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Cinnamon Chocolate Cake

Note:  the featured image above is from a full sheet cake.  the cake wasn’t thick as I didn’t have a high walled cake pan.  Cakes are better when they are so tall they won’t fit into your mouth unless you unhinge your jaw like a rattlesnake.  Photo was taken by Josh Guthrie.

Over the past few weeks I have been looking up cake recipes and even had a few ideas of my own.  My family loved the chocolate-peanut butter cake with banana frosting.  Personally, I thought it was too sweet and the peanut butter seemed to overpower the banana.

This isn’t a cake recipe, but recently I made peanut butter-bananas foster chimachangas with marshmallow.  That was our supper one night.  Again, the family loved it, but it was too sweet for me.  I’d like to revisit both  make some adjustments to make these winners.

I have an exceedingly hard time following recipes.  Yes, I can read.  Yes, I can follow simple directions.  Just not in the kitchen.  Does that happen to you?  At the last moment, I always have something I want to change to make it better.  With this impromptu baking I have learned that cakes, breads, etc. can be very forgiving.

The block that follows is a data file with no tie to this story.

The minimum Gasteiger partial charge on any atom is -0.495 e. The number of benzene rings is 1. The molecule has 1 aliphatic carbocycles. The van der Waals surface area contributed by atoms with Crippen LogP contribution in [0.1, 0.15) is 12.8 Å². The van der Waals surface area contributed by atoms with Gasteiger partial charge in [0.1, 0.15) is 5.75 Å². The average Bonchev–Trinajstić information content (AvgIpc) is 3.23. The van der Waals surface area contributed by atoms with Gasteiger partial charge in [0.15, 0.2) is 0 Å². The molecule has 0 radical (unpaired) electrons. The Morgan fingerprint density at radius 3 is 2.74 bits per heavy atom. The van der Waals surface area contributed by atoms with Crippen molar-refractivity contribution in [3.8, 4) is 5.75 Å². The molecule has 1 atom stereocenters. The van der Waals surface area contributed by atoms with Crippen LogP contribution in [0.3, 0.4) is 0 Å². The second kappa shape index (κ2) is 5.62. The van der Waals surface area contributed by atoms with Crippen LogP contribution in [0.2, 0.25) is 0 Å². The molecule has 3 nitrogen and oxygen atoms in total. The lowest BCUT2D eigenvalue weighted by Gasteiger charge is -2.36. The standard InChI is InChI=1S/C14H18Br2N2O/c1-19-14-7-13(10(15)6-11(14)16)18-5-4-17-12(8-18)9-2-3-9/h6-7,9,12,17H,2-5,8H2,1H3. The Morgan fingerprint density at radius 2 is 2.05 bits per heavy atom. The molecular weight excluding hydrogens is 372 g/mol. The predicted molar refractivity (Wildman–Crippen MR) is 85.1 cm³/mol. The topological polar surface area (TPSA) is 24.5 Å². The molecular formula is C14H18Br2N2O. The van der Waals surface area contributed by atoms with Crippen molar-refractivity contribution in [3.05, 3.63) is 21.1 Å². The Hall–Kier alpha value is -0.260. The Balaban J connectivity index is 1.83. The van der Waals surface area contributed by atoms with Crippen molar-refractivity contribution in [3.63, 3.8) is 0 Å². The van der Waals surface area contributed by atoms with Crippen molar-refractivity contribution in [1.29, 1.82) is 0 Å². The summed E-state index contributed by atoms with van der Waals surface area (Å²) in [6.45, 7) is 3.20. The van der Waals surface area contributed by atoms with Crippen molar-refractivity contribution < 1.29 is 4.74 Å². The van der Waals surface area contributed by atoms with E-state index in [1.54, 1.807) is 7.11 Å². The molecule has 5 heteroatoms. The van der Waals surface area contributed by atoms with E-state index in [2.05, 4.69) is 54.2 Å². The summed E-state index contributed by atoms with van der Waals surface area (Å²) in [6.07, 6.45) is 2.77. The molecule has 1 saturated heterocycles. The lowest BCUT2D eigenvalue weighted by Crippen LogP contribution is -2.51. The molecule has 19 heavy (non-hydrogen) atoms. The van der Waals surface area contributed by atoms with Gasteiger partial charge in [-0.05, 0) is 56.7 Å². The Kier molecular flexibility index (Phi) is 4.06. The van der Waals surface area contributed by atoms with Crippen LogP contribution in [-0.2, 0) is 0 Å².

I did find a recipe that was anomalous.  It was a cake recipe that I had no desire to change.  I have make this cake four or five times in the past month mostly for me to gorge on, but the family loves it and so does everyone else who has tried it.

I cannot eat enough of this cinnamon-chocolate cake.  Instead of walnuts I used pecans. That’s what was in the pantry. Today’s cake was a little different as I only had enough granulated white sugar for half of what the recipe calls for. The other half was brown sugar.  See, these changes were out of necessity, otherwise I would have *gasp* followed the recipe as written.

I just ate a piece and it was moist and airy.  Doesn’t Mexican chocolate have cinnamon in it?  This recipe just has enough cinnamon to wake up the chocolate.  Chocolate is great.  The cinnamon enhances the chocolate flavor that you cannot rest until the cake is devoured.